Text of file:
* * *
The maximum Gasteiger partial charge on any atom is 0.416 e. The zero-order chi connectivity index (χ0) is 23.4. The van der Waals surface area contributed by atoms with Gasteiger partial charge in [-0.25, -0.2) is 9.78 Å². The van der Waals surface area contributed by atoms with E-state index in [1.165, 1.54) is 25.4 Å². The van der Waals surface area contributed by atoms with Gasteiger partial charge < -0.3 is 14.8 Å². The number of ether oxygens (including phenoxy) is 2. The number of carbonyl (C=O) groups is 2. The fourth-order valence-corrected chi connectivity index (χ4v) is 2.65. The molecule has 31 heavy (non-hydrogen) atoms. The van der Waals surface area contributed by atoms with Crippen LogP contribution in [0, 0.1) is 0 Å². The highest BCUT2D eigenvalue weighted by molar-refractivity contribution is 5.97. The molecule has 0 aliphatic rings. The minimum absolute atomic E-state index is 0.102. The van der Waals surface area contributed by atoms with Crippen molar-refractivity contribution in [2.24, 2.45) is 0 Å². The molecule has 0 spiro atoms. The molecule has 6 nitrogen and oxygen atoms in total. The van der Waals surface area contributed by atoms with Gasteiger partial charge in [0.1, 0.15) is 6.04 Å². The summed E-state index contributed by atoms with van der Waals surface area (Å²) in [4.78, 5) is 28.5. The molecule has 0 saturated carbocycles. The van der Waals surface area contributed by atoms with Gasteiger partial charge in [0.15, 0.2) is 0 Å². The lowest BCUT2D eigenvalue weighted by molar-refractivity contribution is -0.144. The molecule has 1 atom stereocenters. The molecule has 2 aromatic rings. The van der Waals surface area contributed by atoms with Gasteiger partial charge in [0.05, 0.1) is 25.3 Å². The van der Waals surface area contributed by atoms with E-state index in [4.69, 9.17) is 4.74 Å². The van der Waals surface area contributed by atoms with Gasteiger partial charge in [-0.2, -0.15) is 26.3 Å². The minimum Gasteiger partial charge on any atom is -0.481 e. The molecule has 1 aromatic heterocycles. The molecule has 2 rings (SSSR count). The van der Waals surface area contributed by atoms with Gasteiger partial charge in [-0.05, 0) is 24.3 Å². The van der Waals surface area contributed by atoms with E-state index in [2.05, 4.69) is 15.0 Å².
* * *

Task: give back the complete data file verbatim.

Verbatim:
The maximum Gasteiger partial charge on any atom is 0.416 e. The zero-order chi connectivity index (χ0) is 23.4. The van der Waals surface area contributed by atoms with Gasteiger partial charge in [-0.25, -0.2) is 9.78 Å². The van der Waals surface area contributed by atoms with E-state index in [1.165, 1.54) is 25.4 Å². The van der Waals surface area contributed by atoms with Gasteiger partial charge < -0.3 is 14.8 Å². The number of ether oxygens (including phenoxy) is 2. The number of carbonyl (C=O) groups is 2. The fourth-order valence-corrected chi connectivity index (χ4v) is 2.65. The molecule has 31 heavy (non-hydrogen) atoms. The van der Waals surface area contributed by atoms with Crippen LogP contribution in [0, 0.1) is 0 Å². The highest BCUT2D eigenvalue weighted by molar-refractivity contribution is 5.97. The molecule has 0 aliphatic rings. The minimum absolute atomic E-state index is 0.102. The van der Waals surface area contributed by atoms with Crippen molar-refractivity contribution in [2.24, 2.45) is 0 Å². The molecule has 0 spiro atoms. The molecule has 6 nitrogen and oxygen atoms in total. The van der Waals surface area contributed by atoms with Gasteiger partial charge in [0.1, 0.15) is 6.04 Å². The summed E-state index contributed by atoms with van der Waals surface area (Å²) in [4.78, 5) is 28.5. The molecule has 0 saturated carbocycles. The van der Waals surface area contributed by atoms with Gasteiger partial charge in [0.15, 0.2) is 0 Å². The lowest BCUT2D eigenvalue weighted by molar-refractivity contribution is -0.144. The molecule has 1 atom stereocenters. The molecule has 2 aromatic rings. The van der Waals surface area contributed by atoms with Gasteiger partial charge in [0.05, 0.1) is 25.3 Å². The van der Waals surface area contributed by atoms with E-state index in [4.69, 9.17) is 4.74 Å². The van der Waals surface area contributed by atoms with Gasteiger partial charge in [-0.2, -0.15) is 26.3 Å². The minimum Gasteiger partial charge on any atom is -0.481 e. The molecule has 1 aromatic heterocycles. The molecule has 2 rings (SSSR count). The van der Waals surface area contributed by atoms with Gasteiger partial charge in [-0.05, 0) is 24.3 Å². The van der Waals surface area contributed by atoms with E-state index in [2.05, 4.69) is 15.0 Å².